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Wolves unfairly targeted for predator control

Posted: October 30, 2011 - 10:33am

In reference to the article in the Oct. 24 edition of the Clarion regarding the proposal to allow aerial wolf hunting on the Kenai Peninsula and in response to today's readers' poll, it appears that a relatively innocent wild species will suffer unfairly because of the political cowardice of the Board of Fish and Game and our governor.

In this case, wolves will be singled out for aerial slaughter while the real killers -- bears, poachers and excessive hunting rules escape untouched. Statistics show that wolves are responsible for a mere 6 percent of moose kills while bears are responsible for up to 50 percent. Hunters, both legal and illegal, and car collisions account for the rest of the mortality. Should wolves, an intelligent and irrationally maligned species be made the scapegoat so that the Board and Administration can claim that "the state is doing something"?

Perhaps an even more important question is whether the Kenai Peninsula and, in fact, the rest of Alaska should be managed as a wild game farm for hunters and wealth-privileged clients of big game guides. I have done my share of fishing and hunting for food but I believe that Alaska's wildlife resources should be managed for the broadest possible enjoyment of all of our citizenry -- including the ever growing number of those participating in wildlife viewing and photography and with the simple knowledge that our fellow beings can coexist with us in their natural state in the beautiful environment of the Kenai Peninsula.

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CriticalThinker
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CriticalThinker 11/01/11 - 09:48 pm
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woof

In a subsistence society, such as the Peninsula, healthy moose populations will always be at the forefront of management efforts.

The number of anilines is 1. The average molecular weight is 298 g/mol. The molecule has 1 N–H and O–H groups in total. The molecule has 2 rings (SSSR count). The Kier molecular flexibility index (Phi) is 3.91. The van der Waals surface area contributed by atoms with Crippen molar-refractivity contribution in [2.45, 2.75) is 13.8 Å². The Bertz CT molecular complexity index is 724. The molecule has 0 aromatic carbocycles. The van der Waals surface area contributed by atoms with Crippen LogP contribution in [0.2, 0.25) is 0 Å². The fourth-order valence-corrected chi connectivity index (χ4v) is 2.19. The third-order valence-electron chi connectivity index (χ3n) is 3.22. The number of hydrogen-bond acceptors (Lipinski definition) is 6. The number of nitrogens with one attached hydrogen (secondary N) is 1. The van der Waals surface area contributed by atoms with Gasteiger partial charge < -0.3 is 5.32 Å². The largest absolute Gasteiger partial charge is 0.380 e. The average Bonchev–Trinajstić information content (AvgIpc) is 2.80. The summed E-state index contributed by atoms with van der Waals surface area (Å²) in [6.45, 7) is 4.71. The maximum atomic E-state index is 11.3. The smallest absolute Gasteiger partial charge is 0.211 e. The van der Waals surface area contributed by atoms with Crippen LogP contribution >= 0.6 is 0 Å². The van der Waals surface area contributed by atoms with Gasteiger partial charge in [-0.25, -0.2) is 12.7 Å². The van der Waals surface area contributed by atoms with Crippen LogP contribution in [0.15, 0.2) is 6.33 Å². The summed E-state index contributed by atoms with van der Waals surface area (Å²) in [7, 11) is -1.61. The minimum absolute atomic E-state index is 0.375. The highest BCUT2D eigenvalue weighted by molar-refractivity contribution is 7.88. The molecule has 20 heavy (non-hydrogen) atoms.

Since there is no easily attainable plan to improve habitat quality, such as burning, and with the impracticality of stopping poachers and roadkill, the plan with the highest chances of easing stress on moose is wolf harvest.

The statistics above (50% mortality from bears, 6% from wolves) are often misinterpreted. The study that those stats are derived from took place over a 3-4 month period, during the summer. In those few months bears had a larger impact that wolves on moose calves, but one must think outside the box. The remaining 8-9 months a year, the bears are either sleeping or chewing on salmon and berries. Once the snow falls, the bears fall asleep and the wolves have significant impacts on moose that are snowbound on their winter ranges and stressed from scarce browse and frigid temperatures. Also, bear mortality is relegated to calves, whereas wolf mortality comprises all age classes and sexes.

Also, the logistical contraints of harvesting bears from the air make such an endeavor quite impractical. Finding bears in thick timber, one at a time, is very time consuming, expensive and innefective. Due to the slim chances that bear harvest objectives would be approached, wolf harvest is more appealing from an economic standpoint, as well as a logistical standpoint .

To think that wolves will be wiped out is to fear lightning strikes. Refuge land is off limits to aerial hunting, and thick timber will make this plan very difficult to accomplish, yet chances of accomplishing goals are higher than the alternatives. If you leave emotion out of the equation, as best you can, and if you understand the statistics and the many biological dynamics at play, you begin to realize the corner that our managers are backed into.

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